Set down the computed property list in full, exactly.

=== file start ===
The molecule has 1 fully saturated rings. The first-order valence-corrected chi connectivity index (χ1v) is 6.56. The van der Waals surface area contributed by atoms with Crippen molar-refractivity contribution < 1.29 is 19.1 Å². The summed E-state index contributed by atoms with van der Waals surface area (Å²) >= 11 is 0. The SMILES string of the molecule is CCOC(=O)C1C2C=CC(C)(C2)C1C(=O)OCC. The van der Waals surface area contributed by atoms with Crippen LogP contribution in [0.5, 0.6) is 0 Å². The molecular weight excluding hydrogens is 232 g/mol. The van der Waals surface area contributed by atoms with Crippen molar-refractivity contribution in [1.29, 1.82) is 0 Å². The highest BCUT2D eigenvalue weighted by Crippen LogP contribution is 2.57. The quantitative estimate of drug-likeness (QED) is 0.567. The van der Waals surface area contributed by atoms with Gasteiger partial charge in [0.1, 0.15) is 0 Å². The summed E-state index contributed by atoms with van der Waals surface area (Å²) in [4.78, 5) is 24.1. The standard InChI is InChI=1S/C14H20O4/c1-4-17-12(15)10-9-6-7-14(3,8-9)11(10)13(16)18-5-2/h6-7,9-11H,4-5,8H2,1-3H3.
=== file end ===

The molecule has 1 fully saturated rings. The first-order valence-corrected chi connectivity index (χ1v) is 6.56. The van der Waals surface area contributed by atoms with Crippen molar-refractivity contribution < 1.29 is 19.1 Å². The summed E-state index contributed by atoms with van der Waals surface area (Å²) >= 11 is 0. The SMILES string of the molecule is CCOC(=O)C1C2C=CC(C)(C2)C1C(=O)OCC. The van der Waals surface area contributed by atoms with Crippen LogP contribution in [0.5, 0.6) is 0 Å². The molecular weight excluding hydrogens is 232 g/mol. The van der Waals surface area contributed by atoms with Crippen molar-refractivity contribution in [1.29, 1.82) is 0 Å². The highest BCUT2D eigenvalue weighted by Crippen LogP contribution is 2.57. The quantitative estimate of drug-likeness (QED) is 0.567. The van der Waals surface area contributed by atoms with Gasteiger partial charge in [0.1, 0.15) is 0 Å². The summed E-state index contributed by atoms with van der Waals surface area (Å²) in [4.78, 5) is 24.1. The standard InChI is InChI=1S/C14H20O4/c1-4-17-12(15)10-9-6-7-14(3,8-9)11(10)13(16)18-5-2/h6-7,9-11H,4-5,8H2,1-3H3.